Three weeks into his new job as director of Mississippi’s U.S. Export Assistance Center, Bill Morris has already acquired an impressive stack of business cards from people he has met in his travels around the state.
“People here are very aware of what exporting means to their state and how it affects economic development,” said Morris, a native of Waco, Texas.
Morris and the U.S. Export Assistance Center offer personalized assistance to companies interested in exporting to foreign countries. The center is a division of the U.S. Department of Commerce’s U.S. Commercial Service. There is no typical day for Morris, who divides his time between traveling the state to meet with potential exporters and people involved in economic development and fielding calls and meeting clients in the office. Sometimes his job is arranging a trade mission, other times it’s resolving a dispute.
“A company may call up and say ‘My shipment was delayed. Can you help me get it released from customs?’” said Morris. “Or another company might call and say, ‘I want to start exporting shoes. What do I do?’ We’re the go-to agency.”
Morris replaced Bill Scaggs, who took a job with the East Mississippi Development Corp. Before accepting his new job in July, Morris was general manager and director of international sales for a Texas-based engineering and manufacturing company, where he was responsible for setting up overseas trade missions and developing new export markets. His job took him to Asia, Europe, Central America and South America. Morris said he felt instantly at home in Mississippi, whose products and people are similar to his home state.
Besides one-on-one counseling, Morris can coordinate a video conference in his office at the Mississippi World Trade Center in Jackson between a Mississippi company and a potential foreign customer. He can also arrange for a local company to exhibit at a foreign trade show in the U.S. Department of Commerce’s pavilion.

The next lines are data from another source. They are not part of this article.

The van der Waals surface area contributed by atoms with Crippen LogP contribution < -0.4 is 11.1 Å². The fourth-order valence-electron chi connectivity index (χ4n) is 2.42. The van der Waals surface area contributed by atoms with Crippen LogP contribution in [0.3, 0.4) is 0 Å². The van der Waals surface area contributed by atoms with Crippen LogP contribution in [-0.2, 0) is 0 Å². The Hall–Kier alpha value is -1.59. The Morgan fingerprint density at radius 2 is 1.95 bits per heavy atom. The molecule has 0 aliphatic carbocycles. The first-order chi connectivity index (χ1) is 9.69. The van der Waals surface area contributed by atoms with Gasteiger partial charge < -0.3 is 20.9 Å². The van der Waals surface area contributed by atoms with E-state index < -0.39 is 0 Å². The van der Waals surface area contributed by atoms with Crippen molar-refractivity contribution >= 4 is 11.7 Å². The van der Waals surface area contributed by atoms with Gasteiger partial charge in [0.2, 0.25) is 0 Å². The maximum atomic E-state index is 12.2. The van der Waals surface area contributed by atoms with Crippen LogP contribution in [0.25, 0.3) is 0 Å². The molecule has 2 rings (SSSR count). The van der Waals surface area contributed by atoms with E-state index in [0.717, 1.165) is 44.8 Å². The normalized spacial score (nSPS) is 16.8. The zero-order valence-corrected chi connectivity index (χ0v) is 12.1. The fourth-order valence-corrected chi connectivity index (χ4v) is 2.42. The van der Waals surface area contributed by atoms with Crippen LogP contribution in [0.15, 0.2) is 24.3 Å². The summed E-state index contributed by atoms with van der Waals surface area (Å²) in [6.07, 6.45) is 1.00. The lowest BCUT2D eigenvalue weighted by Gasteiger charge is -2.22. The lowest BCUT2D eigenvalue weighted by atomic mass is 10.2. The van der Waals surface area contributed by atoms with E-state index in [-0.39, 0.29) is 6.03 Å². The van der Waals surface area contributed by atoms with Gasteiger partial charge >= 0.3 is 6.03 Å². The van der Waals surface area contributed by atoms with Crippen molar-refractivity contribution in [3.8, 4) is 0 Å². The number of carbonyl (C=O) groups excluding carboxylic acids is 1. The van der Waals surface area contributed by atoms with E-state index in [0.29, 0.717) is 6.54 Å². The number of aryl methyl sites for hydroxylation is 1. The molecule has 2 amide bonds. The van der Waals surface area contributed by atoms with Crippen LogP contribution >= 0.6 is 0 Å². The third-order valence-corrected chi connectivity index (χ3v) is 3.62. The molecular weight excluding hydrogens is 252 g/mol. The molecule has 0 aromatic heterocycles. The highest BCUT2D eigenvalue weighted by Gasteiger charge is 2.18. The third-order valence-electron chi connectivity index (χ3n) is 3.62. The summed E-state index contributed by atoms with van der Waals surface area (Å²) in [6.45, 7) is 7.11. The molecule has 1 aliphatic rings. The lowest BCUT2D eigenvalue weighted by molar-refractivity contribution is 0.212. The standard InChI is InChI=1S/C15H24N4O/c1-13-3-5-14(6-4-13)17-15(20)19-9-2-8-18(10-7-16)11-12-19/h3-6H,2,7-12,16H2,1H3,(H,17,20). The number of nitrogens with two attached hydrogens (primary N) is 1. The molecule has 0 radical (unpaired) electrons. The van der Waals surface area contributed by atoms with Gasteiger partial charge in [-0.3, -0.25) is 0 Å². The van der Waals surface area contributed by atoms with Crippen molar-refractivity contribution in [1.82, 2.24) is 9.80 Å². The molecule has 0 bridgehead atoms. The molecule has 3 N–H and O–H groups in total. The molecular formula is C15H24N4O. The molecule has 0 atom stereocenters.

For $50 a year, companies can participate in a match-making service at the U.S. Dept. of Commerce’s Web site, www.buyusa.com. U.S. companies post their profile for foreign customers and find qualified international buyers. All companies, U.S. and foreign, must register and be approved by the U.S. Department of Commerce before they can appear on the Web site.
For companies on the verge of exporting to a specific country, Gold Key Service can be arranged by the export center. Morris and his counterpart in the desired country schedule meetings with a slate of potential customers who have been pre-screened. A commercial specialist escorts the company’s staff to each appointment.
Sunshine Mills Inc., a pet food manufacturer based in Ridgeland, used the Gold Key Service to meet potential buyers in Japan, where they found some promising leads, said John Henry Jackson, export administrator for Sunshine Mills. Sunshine Mills exports mainly to Eastern Europe, South America and Southeast Asia and has relied on the export center for assistance for years. When the company was deciding whom to use for export credit insurance, for example, they attended a seminar hosted by the center.
“It was a good opportunity to meet contacts in the area that deal with international banking,” said Jackson. “The center is definitely an asset to us.”
The Mississippi Export Assistance Center has about 300 clients and Morris is adding more as he travels the state. As the go-to man, his job is to stay up-to-date on the latest politics of foreign countries, so that he can best advise his clients on exporting.
“International trade is so dynamic,” he said. “Geopolitical shifts rarely make headlines. (Exporting) is not just a matter of getting on an airplane. There are actions going on all the time…countries are working daily to help their companies compete in the global economy.”
One example is the new requirements the Chinese government has mandated for companies who export their products into China. Manufacturers in 132 product categories must now obtain a compulsory certification which requires an extensive application process (up to 90 days or more). Products not meeting the new requirements may be held at the border by Chinese Customs and subject to penalties.
The export center will host a half-day seminar, “Meeting China’s New Customs Regulations – A Guide for U.S. Exporters” on Friday, Aug. 8, at the World Trade Center in Jackson for Mississippi businesses who are already exporting or who anticipate exporting to China. For more information about the seminar or to make a reservation, call Ann Atkins at (601) 353-0909 or e-mail email@example.com.
Contact MBJ Staff Writer Kelly Russell Ingebretsen at firstname.lastname@example.org.